Three years ago Greg sent an email to one of our advisors desperately looking for help to deal with his debt. He was single, in his mid-50’s, with no dependents and had a decent job but he owed his unsecured creditors $75,000. He also owned a small house with a little bit of equity.
Greg had done everything he could think of to get his debts under control. He had already gotten a second mortgage on his home and had been regularly cashing out his RRSP’s to keep current on his debt payments. Unfortunately his income was not enough to service his debt load. To add to his financial burden he now faced an income tax debt from cashing in his RRSPs and he had a very high interest rate second mortgage. He had hit the end of his road.
Greg’s initial meeting with his debt advisor went well. It was obvious Greg had a cash flow problem. While he had a secure job it was not a high paying job. Any debt solution he chose needed to reduce his monthly debt payments. In addition, Greg mentioned 3 things that were very important to him; not filing a bankruptcy, keeping his house and stopping the collection calls.
Initially Greg’s credit counsellor discussed refinancing his home. If Greg could refinance and get rid of his second mortgage his cash flow would be greatly improved. After discussing his home’s value and the balances of both mortgages it was clear that there was not enough equity to look at refinancing.
In Greg’s case he needed a two stage debt management strategy. To deal with his unsecured debts, Greg would file a consumer proposal. A consumer proposal would allow Greg to keep his home and the small amount of equity in it, it would prevent him from filing for bankruptcy and it would stop the collection calls. When his second mortgage came up for renewal, we would again see if refinancing would help reduce his interest costs and monthly debt payments.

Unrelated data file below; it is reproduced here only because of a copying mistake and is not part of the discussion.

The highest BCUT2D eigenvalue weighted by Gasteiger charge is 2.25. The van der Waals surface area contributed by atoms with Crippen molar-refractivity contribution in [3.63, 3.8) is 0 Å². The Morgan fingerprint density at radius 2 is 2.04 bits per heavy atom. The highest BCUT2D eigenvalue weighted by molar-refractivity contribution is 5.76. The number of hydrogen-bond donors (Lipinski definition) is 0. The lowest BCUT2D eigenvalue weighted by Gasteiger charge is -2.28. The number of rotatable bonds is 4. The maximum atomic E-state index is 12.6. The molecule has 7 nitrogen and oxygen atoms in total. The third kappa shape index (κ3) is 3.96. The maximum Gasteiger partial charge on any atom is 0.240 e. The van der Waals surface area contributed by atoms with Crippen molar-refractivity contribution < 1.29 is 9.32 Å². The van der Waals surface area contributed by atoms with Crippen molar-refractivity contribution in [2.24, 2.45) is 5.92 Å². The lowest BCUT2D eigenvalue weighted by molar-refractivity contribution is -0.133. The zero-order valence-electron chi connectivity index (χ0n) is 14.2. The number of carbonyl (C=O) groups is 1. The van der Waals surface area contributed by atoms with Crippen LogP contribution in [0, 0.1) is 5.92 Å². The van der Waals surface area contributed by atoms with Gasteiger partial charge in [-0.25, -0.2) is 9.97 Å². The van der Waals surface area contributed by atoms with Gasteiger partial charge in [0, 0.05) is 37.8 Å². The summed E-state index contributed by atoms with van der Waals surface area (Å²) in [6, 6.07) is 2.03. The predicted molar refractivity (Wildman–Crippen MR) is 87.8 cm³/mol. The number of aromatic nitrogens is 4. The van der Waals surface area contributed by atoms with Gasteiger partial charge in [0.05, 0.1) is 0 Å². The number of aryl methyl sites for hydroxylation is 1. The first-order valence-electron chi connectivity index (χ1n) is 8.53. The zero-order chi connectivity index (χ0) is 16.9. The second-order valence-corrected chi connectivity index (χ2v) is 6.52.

Greg filed his proposal the next month. His creditors accepted the terms of his debt proposal and Greg was happy. His credit counsellor continued to speak with Greg many times during the proposal to see how things were going. Greg was honest when he admitted that even with his proposal in place his budget was extremely tight because of his second mortgage, but he managed to hold on. A few things helped Greg. His job responsibilities changed and he was no longer required to drive a very long distance each day to and from work. This cut back on his car expenses dramatically. As a result of his unusual work hours he was able to pick up a part time job which increased his income.
when Greg’s mortgage was coming up for renewal his debt advisor suggested that he speak with a mortgage broker about refinancing and eliminating his high interest second mortgage. He followed that advice and found a mortgage broker who was able to get him a new mortgage at a better interest rate. He was also able to pay out the balance of his proposal from the equity in his home.
Greg admits that when he first met with his debt counsellor and she described this plan to him to become debt free, he did not think it would happen and certainly not as quickly as it did.
Greg is now used to living within his new budget and his plan for the future is to save as much money as possible for his retirement years.
If you are experiencing similar problems balancing your debt repayments within your budget, talk to a professional debt consultant in your community today for advice.